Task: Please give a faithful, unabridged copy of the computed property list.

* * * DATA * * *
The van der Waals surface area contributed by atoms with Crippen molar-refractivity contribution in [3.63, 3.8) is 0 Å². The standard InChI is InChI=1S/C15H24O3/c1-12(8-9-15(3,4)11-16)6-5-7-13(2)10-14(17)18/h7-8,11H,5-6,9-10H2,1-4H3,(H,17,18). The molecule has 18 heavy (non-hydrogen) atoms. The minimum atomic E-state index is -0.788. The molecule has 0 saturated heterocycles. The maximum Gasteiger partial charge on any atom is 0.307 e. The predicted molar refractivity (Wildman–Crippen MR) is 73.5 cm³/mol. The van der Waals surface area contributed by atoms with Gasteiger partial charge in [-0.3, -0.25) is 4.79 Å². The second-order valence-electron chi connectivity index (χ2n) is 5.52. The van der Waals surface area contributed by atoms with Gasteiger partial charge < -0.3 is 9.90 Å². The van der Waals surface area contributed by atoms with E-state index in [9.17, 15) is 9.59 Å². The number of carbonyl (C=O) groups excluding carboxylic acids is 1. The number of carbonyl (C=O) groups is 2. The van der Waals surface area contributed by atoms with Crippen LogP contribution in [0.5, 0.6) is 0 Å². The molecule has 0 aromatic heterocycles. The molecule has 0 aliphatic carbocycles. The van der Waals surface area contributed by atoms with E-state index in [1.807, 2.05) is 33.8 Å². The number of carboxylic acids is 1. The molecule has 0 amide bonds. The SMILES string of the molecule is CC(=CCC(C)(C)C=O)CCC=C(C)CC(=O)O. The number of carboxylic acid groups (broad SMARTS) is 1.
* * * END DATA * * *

The van der Waals surface area contributed by atoms with Crippen molar-refractivity contribution in [3.63, 3.8) is 0 Å². The standard InChI is InChI=1S/C15H24O3/c1-12(8-9-15(3,4)11-16)6-5-7-13(2)10-14(17)18/h7-8,11H,5-6,9-10H2,1-4H3,(H,17,18). The molecule has 18 heavy (non-hydrogen) atoms. The minimum atomic E-state index is -0.788. The molecule has 0 saturated heterocycles. The maximum Gasteiger partial charge on any atom is 0.307 e. The predicted molar refractivity (Wildman–Crippen MR) is 73.5 cm³/mol. The van der Waals surface area contributed by atoms with Gasteiger partial charge in [-0.3, -0.25) is 4.79 Å². The second-order valence-electron chi connectivity index (χ2n) is 5.52. The van der Waals surface area contributed by atoms with Gasteiger partial charge < -0.3 is 9.90 Å². The van der Waals surface area contributed by atoms with E-state index in [9.17, 15) is 9.59 Å². The number of carbonyl (C=O) groups excluding carboxylic acids is 1. The number of carbonyl (C=O) groups is 2. The van der Waals surface area contributed by atoms with Crippen LogP contribution in [0.5, 0.6) is 0 Å². The molecule has 0 aromatic heterocycles. The molecule has 0 aliphatic carbocycles. The van der Waals surface area contributed by atoms with E-state index in [1.807, 2.05) is 33.8 Å². The number of carboxylic acids is 1. The molecule has 0 amide bonds. The SMILES string of the molecule is CC(=CCC(C)(C)C=O)CCC=C(C)CC(=O)O. The number of carboxylic acid groups (broad SMARTS) is 1.